Figure 1. Measuring attitudes based on number of reward program memberships. 100 respondents belong to 1-2 programs, 1,800 to 3-4, 300 to 5-6 and 400 to more than 6.

Chapter 5: Summary, Conclusions, and Recommendations


In summary, this study was conducted to prove that reward programs would attract brand loyal customers when structuring a reward program that is not solely based on point accumulation. The review of literature showed that there have been a number of studies conducted that establish a correlation between point accumulations based programs and increased spending. The studies also suggest a tiered structure with relevant incentives to attract high involvement customers. In this design, low involvement members will still be able to quickly earn a reward, as is desired by their segment.


The Forever 30 email survey revealed that a significant number of respondents were receptive to the idea of a tiered rewards program. In this instance, market research would have to be conducted to identify which incentives customers under the age of 25 value for them to become high involvement members. Further research should be conducted on respondents who belong to 5 to 6 reward programs and are willing to wait for a reward over the opportunity of immediate redemption once earned. This may be an indication that this group is so distracted by the noise between their total membership that they cannot closely monitor reward levels and distance to earning rewards.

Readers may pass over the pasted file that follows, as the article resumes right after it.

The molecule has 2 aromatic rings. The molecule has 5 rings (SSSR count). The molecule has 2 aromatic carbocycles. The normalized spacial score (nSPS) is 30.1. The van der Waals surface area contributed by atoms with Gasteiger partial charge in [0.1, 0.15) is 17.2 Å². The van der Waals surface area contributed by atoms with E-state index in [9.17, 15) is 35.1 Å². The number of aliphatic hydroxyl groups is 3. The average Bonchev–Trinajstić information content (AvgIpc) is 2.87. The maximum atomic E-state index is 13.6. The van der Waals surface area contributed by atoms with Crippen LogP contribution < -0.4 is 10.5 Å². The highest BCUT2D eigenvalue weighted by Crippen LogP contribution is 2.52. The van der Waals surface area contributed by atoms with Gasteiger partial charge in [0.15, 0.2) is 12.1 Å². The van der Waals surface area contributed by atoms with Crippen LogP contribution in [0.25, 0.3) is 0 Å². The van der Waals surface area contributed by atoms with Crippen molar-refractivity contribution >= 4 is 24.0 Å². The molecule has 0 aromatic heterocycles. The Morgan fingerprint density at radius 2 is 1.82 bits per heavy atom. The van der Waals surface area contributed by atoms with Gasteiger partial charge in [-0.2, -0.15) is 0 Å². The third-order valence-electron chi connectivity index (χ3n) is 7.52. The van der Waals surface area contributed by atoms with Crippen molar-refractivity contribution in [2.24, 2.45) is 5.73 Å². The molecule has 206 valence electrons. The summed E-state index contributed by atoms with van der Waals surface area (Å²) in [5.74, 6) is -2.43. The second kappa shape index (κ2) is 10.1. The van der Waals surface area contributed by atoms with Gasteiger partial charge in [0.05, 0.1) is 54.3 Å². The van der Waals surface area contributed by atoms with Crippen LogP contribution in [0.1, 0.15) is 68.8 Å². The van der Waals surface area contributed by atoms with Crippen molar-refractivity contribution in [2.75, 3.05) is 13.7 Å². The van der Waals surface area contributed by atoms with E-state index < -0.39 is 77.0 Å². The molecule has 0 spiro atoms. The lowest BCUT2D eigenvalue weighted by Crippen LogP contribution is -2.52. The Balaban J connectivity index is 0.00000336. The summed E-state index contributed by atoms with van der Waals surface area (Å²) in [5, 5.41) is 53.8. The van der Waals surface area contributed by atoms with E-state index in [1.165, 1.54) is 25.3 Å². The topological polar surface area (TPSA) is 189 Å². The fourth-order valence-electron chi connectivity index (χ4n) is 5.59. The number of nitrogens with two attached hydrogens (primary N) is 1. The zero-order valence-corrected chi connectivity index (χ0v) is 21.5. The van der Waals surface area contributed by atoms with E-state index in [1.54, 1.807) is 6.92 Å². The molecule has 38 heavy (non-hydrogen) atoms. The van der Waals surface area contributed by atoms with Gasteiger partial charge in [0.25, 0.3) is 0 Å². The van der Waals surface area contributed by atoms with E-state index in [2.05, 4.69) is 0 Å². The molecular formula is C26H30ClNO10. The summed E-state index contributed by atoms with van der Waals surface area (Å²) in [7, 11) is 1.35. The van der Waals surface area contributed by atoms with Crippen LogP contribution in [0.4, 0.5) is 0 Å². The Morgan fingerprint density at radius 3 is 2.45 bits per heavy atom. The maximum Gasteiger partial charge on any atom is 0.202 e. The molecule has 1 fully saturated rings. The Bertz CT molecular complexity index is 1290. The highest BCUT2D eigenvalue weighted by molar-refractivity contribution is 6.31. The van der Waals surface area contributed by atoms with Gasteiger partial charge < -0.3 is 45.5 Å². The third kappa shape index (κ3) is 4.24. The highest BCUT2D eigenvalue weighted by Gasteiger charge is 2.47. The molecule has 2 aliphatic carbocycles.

While point accumulation can drive repeat purchases, it cannot create true loyalty. If the stimulus is removed, so is the value to the customer. A loyalty program that segments customers can identify who are frequent and top spending and reward them according to their membership level. Once a customer reaches a level in the program, the reward in the next tier should be relevant to stimulate attainment. The program design should also keep in mind what customers value. If a reward does not resonate with the customer, they will not participate.